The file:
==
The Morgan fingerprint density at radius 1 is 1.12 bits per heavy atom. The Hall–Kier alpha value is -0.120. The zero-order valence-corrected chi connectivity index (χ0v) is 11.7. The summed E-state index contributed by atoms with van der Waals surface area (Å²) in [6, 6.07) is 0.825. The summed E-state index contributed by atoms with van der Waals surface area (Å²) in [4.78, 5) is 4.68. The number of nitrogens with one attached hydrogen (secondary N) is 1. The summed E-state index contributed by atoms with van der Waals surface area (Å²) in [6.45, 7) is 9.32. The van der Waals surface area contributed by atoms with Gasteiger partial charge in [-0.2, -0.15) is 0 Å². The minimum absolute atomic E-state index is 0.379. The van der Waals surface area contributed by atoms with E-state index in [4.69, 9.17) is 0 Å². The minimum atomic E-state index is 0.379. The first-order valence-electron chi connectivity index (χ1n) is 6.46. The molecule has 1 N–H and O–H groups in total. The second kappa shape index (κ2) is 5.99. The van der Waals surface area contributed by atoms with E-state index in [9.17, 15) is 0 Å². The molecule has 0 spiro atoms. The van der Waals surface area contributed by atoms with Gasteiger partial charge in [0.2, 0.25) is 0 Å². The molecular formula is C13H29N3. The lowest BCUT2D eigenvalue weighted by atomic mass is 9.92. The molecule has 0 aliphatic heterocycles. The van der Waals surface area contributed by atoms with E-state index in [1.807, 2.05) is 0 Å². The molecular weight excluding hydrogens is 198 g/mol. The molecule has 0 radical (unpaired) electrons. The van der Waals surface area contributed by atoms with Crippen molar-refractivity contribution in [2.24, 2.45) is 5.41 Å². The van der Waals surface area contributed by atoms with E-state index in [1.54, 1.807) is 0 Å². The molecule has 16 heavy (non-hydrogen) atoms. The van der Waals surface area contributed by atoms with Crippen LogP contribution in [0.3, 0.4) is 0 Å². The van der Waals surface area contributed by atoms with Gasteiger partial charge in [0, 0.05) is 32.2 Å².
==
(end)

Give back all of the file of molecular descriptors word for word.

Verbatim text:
The Morgan fingerprint density at radius 1 is 1.12 bits per heavy atom. The Hall–Kier alpha value is -0.120. The zero-order valence-corrected chi connectivity index (χ0v) is 11.7. The summed E-state index contributed by atoms with van der Waals surface area (Å²) in [6, 6.07) is 0.825. The summed E-state index contributed by atoms with van der Waals surface area (Å²) in [4.78, 5) is 4.68. The number of nitrogens with one attached hydrogen (secondary N) is 1. The summed E-state index contributed by atoms with van der Waals surface area (Å²) in [6.45, 7) is 9.32. The van der Waals surface area contributed by atoms with Gasteiger partial charge in [-0.2, -0.15) is 0 Å². The minimum absolute atomic E-state index is 0.379. The van der Waals surface area contributed by atoms with E-state index in [4.69, 9.17) is 0 Å². The minimum atomic E-state index is 0.379. The first-order valence-electron chi connectivity index (χ1n) is 6.46. The molecule has 1 N–H and O–H groups in total. The second kappa shape index (κ2) is 5.99. The van der Waals surface area contributed by atoms with E-state index in [9.17, 15) is 0 Å². The molecule has 0 spiro atoms. The van der Waals surface area contributed by atoms with Gasteiger partial charge in [0.2, 0.25) is 0 Å². The molecular formula is C13H29N3. The lowest BCUT2D eigenvalue weighted by atomic mass is 9.92. The molecule has 0 aliphatic heterocycles. The van der Waals surface area contributed by atoms with E-state index in [1.807, 2.05) is 0 Å². The molecular weight excluding hydrogens is 198 g/mol. The molecule has 0 radical (unpaired) electrons. The van der Waals surface area contributed by atoms with Crippen molar-refractivity contribution in [2.24, 2.45) is 5.41 Å². The van der Waals surface area contributed by atoms with E-state index in [1.54, 1.807) is 0 Å². The molecule has 16 heavy (non-hydrogen) atoms. The van der Waals surface area contributed by atoms with Crippen LogP contribution in [0.3, 0.4) is 0 Å². The van der Waals surface area contributed by atoms with Gasteiger partial charge in [0, 0.05) is 32.2 Å².